• Rossami||

    None of those are established policies of institutions any longer - hence, by definition they are not "institutionalized discrimination".

    More to the point, for quite a few decades now the lower pay, closed doors and poorer opportunities are far better correlated with class than with race. If you really cared about those issues, you would address them directly, not through some inadequate proxy measure.

  • Brett Bellmore||

    I'm rather concerned about it, although I'm white, because while AA pretty much washes out for whites, it's really hard on Asian Americans, and I married an Asian.

    So my son is going to be rather disadvantaged in college admissions unless something changes.

  • Eidde||

    Just hold on until 2025.

  • Sarcastr0||

    As I understand it, the effective difference is pretty marginal in most institutions.

  • Brett Bellmore||

    "It's true your son will be formally discriminated against, but not too badly unless he tries to get into a good school." relieved the concerns of no father anywhere.

  • Sarcastr0||

    Sure, but 'rather disadvantaged' is not factually true, even if you feel that it is.

  • Sarcastr0||

    That seemed a bit cold.

    Upshot is this: college admissions sucks in many and multifarious ways. Affirmative action is an easy target, but hardly one of the main offenders.

    While I do think there's a place for racially targeted programs, in this case I'd like to see it changed to being class based. But it's not in my top 20 of burning issues in our society.

  • Eidde||

    Why isn't it? It would disarm the right-wing racist demagogues like Ward Connerly by taking away their pet issue and allow leftists to make a more plausible appeal to to the "white trash" than "we won't discriminate against you *too* much."

  • Sarcastr0||

    First, I don't think Connerly is much of a problem, though it's been years since I lived in CA.
    Second, even if he were, appeasing right-wing resentmentmongers doesn't actually work; they'll quite quickly find some other anti-white male injustice to yell about.

  • Eidde||

    I'm not a political expert, but in appealing to alienated whites - and the Democrats are For the Poor, regardless of race, aren't they? - there are better approaches than saying "why don't you dumb hicks vote for us, we don't discriminate against you all that much"?

  • Eidde||

    The #sad thing about Trump, from the Democratic point of view, is that he showed that so far the only way for a populist Democrat to win the white vote is to run as a Republican.

  • Absaroka||

    "...in this case I'd like to see it changed to being class based."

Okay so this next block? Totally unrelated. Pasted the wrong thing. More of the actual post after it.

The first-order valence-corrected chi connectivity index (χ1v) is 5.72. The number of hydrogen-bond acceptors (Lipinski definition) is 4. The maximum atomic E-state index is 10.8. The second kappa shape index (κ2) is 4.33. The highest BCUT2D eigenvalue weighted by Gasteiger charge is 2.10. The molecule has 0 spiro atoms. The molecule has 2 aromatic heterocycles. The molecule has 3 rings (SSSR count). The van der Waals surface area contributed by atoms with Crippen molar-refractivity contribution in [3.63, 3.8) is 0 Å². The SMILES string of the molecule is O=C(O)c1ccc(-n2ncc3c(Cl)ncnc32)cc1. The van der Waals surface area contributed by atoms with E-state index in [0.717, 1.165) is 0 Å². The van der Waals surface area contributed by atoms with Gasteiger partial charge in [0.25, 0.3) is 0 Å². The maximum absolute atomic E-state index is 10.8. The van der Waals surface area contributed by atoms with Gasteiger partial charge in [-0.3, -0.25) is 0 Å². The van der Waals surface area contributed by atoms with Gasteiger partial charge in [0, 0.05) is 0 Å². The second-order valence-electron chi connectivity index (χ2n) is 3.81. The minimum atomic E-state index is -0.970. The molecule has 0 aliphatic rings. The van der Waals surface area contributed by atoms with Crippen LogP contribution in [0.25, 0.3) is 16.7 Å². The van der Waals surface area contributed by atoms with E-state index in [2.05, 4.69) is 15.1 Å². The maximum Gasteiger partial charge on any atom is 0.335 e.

Why wait? Not only will that, at a stroke, remove the objections[1], but it will solve two looming problems. For one, the demographers say that whites will be a minority in another 30 years or so. What's the plan for favoring minorities at that point? Secondly, the demographers are also saying that the young'uns are intermarrying at a great rate. It's going to get to be computationally difficult to track how much preference a 1/4 Asian, 1/4 Hispanic, 1/4 European, 1/4 Black person should get. And that's aside from deciding how to weight being a Hmong refugee vs. the kids of a Chinese billionaire.

  • Absaroka||

    [1] I'm old enough to remember when affirmative action started, around 1970 or so. At the considerable risk, perhaps, of 'no one I know voted for Nixon', it wasn't really controversial. There was a general understanding, I think, that merely stopping discrimination going forward wasn't fair to a 40 year old who had always known better than to apply for that supervisor opening, because those jobs were reserved for whites, and getting a reputation as uppity wasn't healthy. The consensus was that AA was a big, crude, hammer, but that Jim Crow was so bad that the downsides of making precision adjustments with a hammer were justified. But that was 50ish years ago, and the correlation between 'Black' and 'had been severely dumped on' was 99.9999999999%. It's harder to see today how much advantage we ought to give to Obama's daughters relative to some honky coal miner's kid. IMHE people supported AA in 1970, and wonder about it today, for the same reason - a desire for basic societal fairness.

  • Sarcastr0||

    I know some very successful blacks that still get pulled over all the time, have trouble getting a cab, etc. Minor stuff that signals larger stuff still resides below the surface.

    I agree with you that when it comes to admissions, these problems are swamped by the problems of poverty. But I certainly don't think they've been solved.

    Whether that's an argument that racial AA failed or we need more of it I leave to people more tiresome than I.

  • Eidde||

    I'm not sure how racial preferences at universities would help black people who are subject to police harassment, or ignored by cab-drivers.

    "The cabbies discriminated against me and the cops hassled me, but at least if I bid on a public contract I'd get the benefit of a racial preference, so it all evens out!"

    No it doesn't, unless of course we see in terms of groups, so that an injustice committed by a white person against a black person can be paid off by an injustice to an uninvolved white person, or vice versa.

  • Eidde||

    Plus, how does one define class-based affirmative action?

    If it simply means outreach to people beyond the country clubs, that would be great.

    If it means giving points to people (of any race) for growing up poor, when it comes to college admissions or public contracts, I'm not so sure that's a great idea.